Why is it not the case that a man is given permission, or that a woman allows? Why is “reception” or “acceptance” construed as surrender, submission or subjugation? Is it not the case that reception can be just as easily construed as mastery, power, hospitality, or any other such suggestions?

Could it be that a man is consumed while the woman consumes? I could come up with more possibilities, but hopefully I have made my point.

I am not saying that these ways of discussing the sexual act are good or bad – I am not making a moral claim – they are simply alternatives. Later in his work Wilson discusses the distorted nature of authority and submission in the sex act in the form of rape fantasies, that is, men wanting to rape women. However he does not allow the concept of female domination of men to enter this framework; this is a huge omission given how common such domination is (even if it is taboo).

To me Wilson’s construal of sexual penetration screams of cultural construction, one that propagates the subjugation of women, albeit from a “Christian” viewpoint.

This oppressive construction needs to be called out for what it is; deeply unbiblical, yes, but also profoundly blind as to its own cultural situated-ness. Jared Wilson has written a follow-up post to try and provide further explanation in light of the controversy surrounding his initial post. To his credit he seeks to show how he was trying to promote a “sexuality that serves and protects and against ‘rape fantasy’ erotica/role-playing.” No intelligent critic would argue the opposite.

But of course the problem was never that anyone thought he was promoting rape – the problem that people discerned was that in his subtext Wilson had pushed complementarianism too far, welcoming patriarchal authority into the realm of sexuality. This is simply a dangerous move. Household roles may be an ongoing debate between egalitarians and complementarians in light of difficult Bible texts, but in terms of the marriage bed there is no legitimate debate – the Scriptures are quite unambiguous.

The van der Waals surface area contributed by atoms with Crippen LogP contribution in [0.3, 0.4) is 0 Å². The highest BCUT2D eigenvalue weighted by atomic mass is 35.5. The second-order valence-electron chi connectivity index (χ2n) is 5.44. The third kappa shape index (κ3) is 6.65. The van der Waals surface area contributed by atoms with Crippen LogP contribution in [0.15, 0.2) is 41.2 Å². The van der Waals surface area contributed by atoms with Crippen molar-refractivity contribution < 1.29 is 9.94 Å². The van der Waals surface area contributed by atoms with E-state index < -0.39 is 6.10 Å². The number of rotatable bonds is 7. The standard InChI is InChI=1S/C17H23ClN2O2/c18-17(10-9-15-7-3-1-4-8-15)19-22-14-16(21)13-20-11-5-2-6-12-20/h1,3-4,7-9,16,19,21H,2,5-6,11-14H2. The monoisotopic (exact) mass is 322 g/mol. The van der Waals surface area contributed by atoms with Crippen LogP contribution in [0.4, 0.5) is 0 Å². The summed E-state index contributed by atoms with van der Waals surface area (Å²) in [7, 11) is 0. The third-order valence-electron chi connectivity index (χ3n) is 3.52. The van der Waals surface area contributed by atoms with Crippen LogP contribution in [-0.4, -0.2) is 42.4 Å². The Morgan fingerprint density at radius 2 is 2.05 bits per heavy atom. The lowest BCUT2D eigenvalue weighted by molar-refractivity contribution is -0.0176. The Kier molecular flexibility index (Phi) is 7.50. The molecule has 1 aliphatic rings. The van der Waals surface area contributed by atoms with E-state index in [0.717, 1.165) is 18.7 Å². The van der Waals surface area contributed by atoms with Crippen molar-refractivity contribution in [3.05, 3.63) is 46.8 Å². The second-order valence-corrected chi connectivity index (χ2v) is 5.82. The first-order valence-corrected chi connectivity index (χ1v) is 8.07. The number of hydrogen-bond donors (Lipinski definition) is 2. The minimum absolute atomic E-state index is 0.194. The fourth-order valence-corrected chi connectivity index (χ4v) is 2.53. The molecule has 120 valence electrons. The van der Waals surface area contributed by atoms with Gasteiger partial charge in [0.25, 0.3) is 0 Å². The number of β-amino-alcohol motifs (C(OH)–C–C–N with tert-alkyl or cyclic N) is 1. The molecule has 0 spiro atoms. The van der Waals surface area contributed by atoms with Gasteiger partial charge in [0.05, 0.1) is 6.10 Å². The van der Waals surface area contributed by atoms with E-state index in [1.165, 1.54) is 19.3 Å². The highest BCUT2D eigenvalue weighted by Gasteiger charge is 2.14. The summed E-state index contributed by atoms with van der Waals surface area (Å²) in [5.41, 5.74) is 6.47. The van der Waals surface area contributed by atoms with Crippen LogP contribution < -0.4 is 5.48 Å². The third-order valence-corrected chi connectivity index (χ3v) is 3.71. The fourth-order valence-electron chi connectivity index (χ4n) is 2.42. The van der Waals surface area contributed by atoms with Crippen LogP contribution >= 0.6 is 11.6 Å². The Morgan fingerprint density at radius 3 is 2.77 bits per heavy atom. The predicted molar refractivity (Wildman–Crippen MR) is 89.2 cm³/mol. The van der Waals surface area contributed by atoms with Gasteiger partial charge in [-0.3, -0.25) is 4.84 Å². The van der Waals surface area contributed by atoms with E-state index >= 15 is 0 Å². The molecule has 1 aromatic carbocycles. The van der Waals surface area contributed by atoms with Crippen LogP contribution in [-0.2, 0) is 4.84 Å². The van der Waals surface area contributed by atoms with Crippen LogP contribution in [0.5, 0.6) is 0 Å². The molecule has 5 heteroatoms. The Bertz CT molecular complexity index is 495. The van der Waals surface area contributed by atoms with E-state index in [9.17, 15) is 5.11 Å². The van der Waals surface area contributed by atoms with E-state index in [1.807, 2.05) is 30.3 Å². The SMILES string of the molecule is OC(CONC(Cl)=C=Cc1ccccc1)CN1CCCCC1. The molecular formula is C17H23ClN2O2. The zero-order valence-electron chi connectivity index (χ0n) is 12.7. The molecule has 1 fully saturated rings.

An egalitarian view of the sex act is completely valid, contra Doug Wilson, when we see that construing the male as the authoritative sexual “conqueror” and the woman as the submissive sexual conquered is, quite simply, a cultural construction.


Posted on July 20, 2012, in Current Events, Sexuality & Gender and tagged , , , , , , , , , . Bookmark the permalink. 2 Comments.

  1. the fact that this can still be a conversation among evangelical Christians is almost enough to suggest it is time to leave the church behind. Perhaps it really is time for Dietrich Bonhoeffer’s insistence on religionless Christianity. there are just too many of these sorts of issues (consider the gay marriage debate) flowing through the culture of churches. I despair.

  2. Justin Whelan

    I cannot fathom how WIlson thought words like “penetrate, conquer,.colonise” could be construed as anything other that violent domination that implicitly provides a certain cover for rape. It’s not like the words come without meaning.

    Great point about the absent reference to female domination fantasies. We could extend that to a more general point about women taking the lead, which I daresay happens a lot in most healthy sexual relationships.